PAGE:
3D printers can create objects in a variety of materials, but plastic is still the most common. While metal 3D printers have been around for years, it's still pretty uncommon to see them being used outside of a professional capacity. The first 3D printer from MarkForged gives hobbyists and professionals alike a material with the strength of metal.
MarkForged announced that its very first 3D printer - the Mark One - is the first 3D printer to use carbon fiber as a material. If that wasn't enough, the printer also supports fiberglass, nylon and PLA. It was built to make the production of carbon fiber objects easier and more affordable.
So, where did the idea of the Mark One come from? Gregory Mark, president of MarkForged, is also a co-owner of carbon fiber component supplier Aeromotions. He found that producing carbon fiber components for cars and airplanes was too expensive for its own good and sought a more affordable solution. That's where 3D printing and its automated processes come in as its removes the need for crafting carbon fiber components by hand.
Here are the official specs of the machine:
Printing Technology: Fused Filament Fabrication (FFF) / Composite Filament Fabrication (CFF)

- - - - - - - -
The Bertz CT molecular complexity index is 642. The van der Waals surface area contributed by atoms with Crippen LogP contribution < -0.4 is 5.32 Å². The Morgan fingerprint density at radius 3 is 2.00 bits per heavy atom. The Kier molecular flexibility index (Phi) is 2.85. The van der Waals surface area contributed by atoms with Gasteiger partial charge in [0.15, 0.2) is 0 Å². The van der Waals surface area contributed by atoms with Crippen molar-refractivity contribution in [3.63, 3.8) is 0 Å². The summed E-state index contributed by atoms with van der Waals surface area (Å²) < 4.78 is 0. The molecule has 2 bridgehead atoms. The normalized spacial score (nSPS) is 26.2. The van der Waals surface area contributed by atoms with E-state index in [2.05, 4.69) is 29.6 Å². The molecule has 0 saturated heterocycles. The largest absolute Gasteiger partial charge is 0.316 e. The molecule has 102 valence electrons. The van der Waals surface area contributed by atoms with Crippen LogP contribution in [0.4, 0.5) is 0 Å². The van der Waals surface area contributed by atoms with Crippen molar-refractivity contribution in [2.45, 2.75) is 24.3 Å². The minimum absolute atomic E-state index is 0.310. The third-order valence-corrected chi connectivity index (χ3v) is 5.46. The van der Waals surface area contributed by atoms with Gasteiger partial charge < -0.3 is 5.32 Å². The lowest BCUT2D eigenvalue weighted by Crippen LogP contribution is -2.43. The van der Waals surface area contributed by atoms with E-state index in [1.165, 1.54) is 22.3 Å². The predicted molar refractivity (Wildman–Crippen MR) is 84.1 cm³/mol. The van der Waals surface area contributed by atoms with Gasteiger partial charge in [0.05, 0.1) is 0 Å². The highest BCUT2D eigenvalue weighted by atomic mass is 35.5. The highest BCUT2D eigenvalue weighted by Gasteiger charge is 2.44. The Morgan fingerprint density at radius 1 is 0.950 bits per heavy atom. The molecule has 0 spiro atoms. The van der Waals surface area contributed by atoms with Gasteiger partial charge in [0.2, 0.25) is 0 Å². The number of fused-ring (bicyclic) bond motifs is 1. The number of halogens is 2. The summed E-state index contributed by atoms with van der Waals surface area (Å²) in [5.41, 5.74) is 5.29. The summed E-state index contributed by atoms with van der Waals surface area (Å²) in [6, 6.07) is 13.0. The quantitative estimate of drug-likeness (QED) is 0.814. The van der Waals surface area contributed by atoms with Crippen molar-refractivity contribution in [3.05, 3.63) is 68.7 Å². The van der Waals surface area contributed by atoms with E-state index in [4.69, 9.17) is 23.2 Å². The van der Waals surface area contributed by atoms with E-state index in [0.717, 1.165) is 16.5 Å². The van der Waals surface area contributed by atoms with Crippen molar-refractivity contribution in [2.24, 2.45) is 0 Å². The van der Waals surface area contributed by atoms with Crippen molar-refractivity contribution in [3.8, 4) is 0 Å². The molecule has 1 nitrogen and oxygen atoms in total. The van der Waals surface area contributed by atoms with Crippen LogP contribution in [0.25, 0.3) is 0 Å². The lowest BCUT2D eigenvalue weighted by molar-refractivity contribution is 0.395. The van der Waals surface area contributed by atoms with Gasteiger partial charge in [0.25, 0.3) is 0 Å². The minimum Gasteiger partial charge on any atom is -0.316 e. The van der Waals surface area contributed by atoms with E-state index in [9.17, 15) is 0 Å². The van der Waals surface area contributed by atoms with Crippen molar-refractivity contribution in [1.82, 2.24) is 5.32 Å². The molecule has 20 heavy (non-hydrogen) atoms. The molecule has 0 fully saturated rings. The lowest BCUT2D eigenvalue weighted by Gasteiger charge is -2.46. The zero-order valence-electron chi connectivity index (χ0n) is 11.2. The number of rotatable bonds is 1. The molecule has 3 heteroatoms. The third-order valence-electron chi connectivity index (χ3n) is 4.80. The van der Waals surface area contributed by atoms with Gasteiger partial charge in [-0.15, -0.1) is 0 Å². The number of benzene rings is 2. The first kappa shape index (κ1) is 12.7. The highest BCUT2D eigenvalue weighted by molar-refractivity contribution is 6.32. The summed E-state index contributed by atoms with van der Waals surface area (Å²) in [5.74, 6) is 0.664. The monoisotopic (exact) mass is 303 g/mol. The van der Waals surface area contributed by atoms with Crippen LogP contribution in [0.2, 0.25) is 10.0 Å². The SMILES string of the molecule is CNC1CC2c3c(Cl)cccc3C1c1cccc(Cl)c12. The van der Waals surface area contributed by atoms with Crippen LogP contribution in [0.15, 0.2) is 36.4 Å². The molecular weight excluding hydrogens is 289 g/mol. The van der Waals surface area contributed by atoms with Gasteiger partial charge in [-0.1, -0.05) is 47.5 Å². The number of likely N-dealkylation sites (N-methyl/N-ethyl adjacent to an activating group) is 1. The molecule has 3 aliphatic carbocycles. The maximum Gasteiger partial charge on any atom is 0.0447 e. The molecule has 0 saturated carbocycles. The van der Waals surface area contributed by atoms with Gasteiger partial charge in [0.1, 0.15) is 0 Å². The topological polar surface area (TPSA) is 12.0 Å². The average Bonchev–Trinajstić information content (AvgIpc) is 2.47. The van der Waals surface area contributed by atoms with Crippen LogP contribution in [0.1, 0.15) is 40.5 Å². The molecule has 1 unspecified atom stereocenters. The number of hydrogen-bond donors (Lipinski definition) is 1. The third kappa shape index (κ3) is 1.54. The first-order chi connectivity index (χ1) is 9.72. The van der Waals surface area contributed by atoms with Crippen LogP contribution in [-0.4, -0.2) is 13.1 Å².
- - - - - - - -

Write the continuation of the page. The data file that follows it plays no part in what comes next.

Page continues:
Build Size: 305mm x 160mm x 160mm (12″ x 6.25″ x 6.25″, 486ci)
Material Compatibility: Carbon Fiber, Fiberglass, Nylon, PLA
Highest Layer Resolution: FFF Printing: 100 Microns / CFF Printing: 200 Microns
Extruders: Dual Quick Change
Filament Sizes: FFF: 1.75mm, CFF: MF4
Pause / Resume Prints: Yes
Chassis: Anodized Aluminum Unibody
Build Platform: Kinematically Coupled
Draft Blocking Enclosure: Yes
Software: Cloud Enabled
Supported OS: Mac OS 10.7 Lion +, Win XP+, Linux
Supported Browser: Chrome 30+, Firefox 10+, Safari 6+
Supported Files: STL, .OBJ
Connectivity: WiFi, USB, SD Card carbonfibe3
While we're at it, here's a look at the Mark One in action:
The Mark One will be available for pre-order in February for the very affordable price of $5,000 and will begin shipping in the second half of this year.